Remembering Margo

Dr. Margo Prade’s life ended tragically in November, 1997 in the parking lot of her Akron, Ohio medical office.  Grainy images taken by security cameras in a car dealership across the street that showed a man walking up to her van were shown extensively on local television.  Her ex-husband, Douglas Prade, a high-ranking captain in the Akron Police Department, would later be convicted of the shooting; he is currently serving a life sentence.   

Now a long-time friend of Dr. Prade’s, Donzella Michele Malone, has written a book that she hopes will show people who Margo Prade was. "She was more than a doctor — she was a friend, a caring community icon,” says the author of “Remembering Margo: A Triumphant Life, a Tragic Death and Life’s Greatest Deception. She’s been remembered as a murder victim for eight years. I don’t want that anymore.”

Margo Prade was born and raised in Akron, graduating as valedictorian from Central-Hower High School. She graduated from Kent State University and NEOUCOM in 1983 and completed her residency with Akron General Medical Center.

JCAHO seeks feedback on standards manuals

The Joint Commission is seeking feedback regarding your ability to understand and implement the JCAHO standards and elements of performance.  Their goal is to produce a more user-friendly manual.

They are currently gathering comments on the following chapters from the accreditation manuals:

  • Management of Human Resources
  • Management of Information
  • Improving Organization Performance

‘Under the Knife’ by Diane Fanning Scheduled for April 2007 Release

Under the Knife, the Dean Faiello story, written by Diane Fanning is scheduled for release in April 2007. 

Ms. Fanning writes:  It is the story of Dean Faiello, who was busted in Manhattan for practicing medicine without a license.  While out on bail, he continued to see patients.  When one of them died—Maria Cruz, a financial analyst for Barclay’s—he buried her body under concrete at his carriage house, sold his home to unsuspecting buyers and fled to Costa Rica.


CBS News Report  02-19-04 – Body of Maria Cruz found

Microsoft to Offer Software for Health Care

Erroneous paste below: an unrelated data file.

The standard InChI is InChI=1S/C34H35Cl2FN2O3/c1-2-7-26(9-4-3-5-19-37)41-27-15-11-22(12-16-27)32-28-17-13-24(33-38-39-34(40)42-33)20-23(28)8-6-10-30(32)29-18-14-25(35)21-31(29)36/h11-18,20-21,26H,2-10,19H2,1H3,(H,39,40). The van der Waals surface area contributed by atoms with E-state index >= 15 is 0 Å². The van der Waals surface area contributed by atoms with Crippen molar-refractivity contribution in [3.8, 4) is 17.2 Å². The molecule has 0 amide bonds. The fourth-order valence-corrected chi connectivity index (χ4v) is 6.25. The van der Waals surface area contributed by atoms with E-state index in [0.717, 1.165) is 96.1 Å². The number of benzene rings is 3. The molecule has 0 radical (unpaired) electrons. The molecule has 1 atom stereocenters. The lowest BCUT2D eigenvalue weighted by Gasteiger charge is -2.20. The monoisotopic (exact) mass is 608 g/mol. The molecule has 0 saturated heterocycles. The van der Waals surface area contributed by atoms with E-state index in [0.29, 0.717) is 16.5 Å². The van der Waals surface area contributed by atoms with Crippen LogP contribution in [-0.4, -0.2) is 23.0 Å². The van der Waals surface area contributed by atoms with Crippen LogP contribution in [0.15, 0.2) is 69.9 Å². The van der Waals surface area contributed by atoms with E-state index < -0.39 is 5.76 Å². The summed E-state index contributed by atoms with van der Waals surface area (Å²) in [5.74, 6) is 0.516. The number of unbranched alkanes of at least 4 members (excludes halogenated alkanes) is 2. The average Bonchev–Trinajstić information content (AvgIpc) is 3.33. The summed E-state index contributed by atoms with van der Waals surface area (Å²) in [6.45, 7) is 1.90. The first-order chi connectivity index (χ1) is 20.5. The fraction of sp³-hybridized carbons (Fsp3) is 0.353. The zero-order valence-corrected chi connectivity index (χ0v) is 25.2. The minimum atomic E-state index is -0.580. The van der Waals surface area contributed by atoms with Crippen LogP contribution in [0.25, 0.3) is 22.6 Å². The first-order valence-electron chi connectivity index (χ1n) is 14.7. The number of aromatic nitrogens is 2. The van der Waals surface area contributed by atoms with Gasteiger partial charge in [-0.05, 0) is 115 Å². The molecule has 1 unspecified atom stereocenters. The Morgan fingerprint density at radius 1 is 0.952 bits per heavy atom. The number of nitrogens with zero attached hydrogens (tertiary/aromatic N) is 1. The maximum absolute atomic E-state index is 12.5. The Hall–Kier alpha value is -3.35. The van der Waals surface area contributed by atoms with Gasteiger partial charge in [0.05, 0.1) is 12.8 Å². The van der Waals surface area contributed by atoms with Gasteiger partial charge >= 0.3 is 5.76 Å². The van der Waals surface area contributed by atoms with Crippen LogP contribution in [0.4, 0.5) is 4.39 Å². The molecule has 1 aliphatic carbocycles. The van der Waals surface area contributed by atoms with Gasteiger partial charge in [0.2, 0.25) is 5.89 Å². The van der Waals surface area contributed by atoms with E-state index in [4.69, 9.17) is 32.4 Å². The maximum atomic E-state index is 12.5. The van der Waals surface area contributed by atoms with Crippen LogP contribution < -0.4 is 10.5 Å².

The New York Times (free registration required) is reporting that Microsoft plans to offer software tailored for health care. 

Peter Neupert is Microsoft’s vice president for health strategy. From 2003 to 2005 he served on President Bush’s Information Technology Advisory Committee and helped run a subcommittee focused on technology in health care.

“I’ve had an opportunity to see how messed up the health care system was,” Mr. Neupert said. “And to really have an impact, you need a footprint like Microsoft’s.”

As an initial step, Microsoft has purchased Azyxxi (pronounced ah-zik-see), which was developed by a group of doctors at a non-profit hospital in Washington DC. The software is designed to retrieve and quickly display patient information from many sources, including scanned documents, E.K.G.’s, X-rays, M.R.I. scans, angiograms and ultrasound images.

Microsoft has been moving in this direction for some time; its Executive Circle (tagged thought leadership for business results) contains a detailed statement about the project dated January, 2004.

Effective, efficient information collection and retrieval is a huge hurdle for health care. Here’s hoping Microsoft can help create a bridge.

Change of Shift 1.3

Change of Shift 1.3, is up at Emergiblog, so stop by and see what Kim has collected for this edition.  Change of Shift is a bi-weekly collection of posts featuring nurses and nursing. 

If you think you may be heading for burn out, be sure to read Burn In at Kim comments that it’s the most fascinating piece on burn out she’s ever read.


Volunteers for Mock Fair Hearing Needed

Dear Medical Staff Services Director:

This letter is a formal request for a fair hearing as defined in the medical staff bylaws Article 2, Section 7…

Dr. Jones recently had his privileges restricted based upon the findings of a peer review panel, and the letter you’ve just opened makes it plain that he plans to vigorously contest those findings.

Because (hopefully), fair hearings don’t happen often in your organization, you’re probably not sure about all the details.  How do you prepare?  What documents will you need to produce?  Who will be involved?

The answers to those and many other relevant questions will be answered in Atlanta on Sunday, September 17th.  The pre-conference session entitled Mock Fair Hearing, How to Prepare and How to Prevail will be presented by Catherine Ballard and Allen Killworth from the law firm of Bricker & Eckler in Columbus, OH.

Yours truly has volunteered to participate. I anticipate a) learning a great deal, b) having great fun and c) having to fend off crowds of autograph seekers after the last curtain call… 

Speaking of participation.  I am assisting Ms. Ballard in identifying a few additional “character actors” for this production, the only requirements are a) a desire to learn about the process of fair hearings, b) willingness to participate and have fun and c) fearlessness in the face of 7.5 minutes of fame.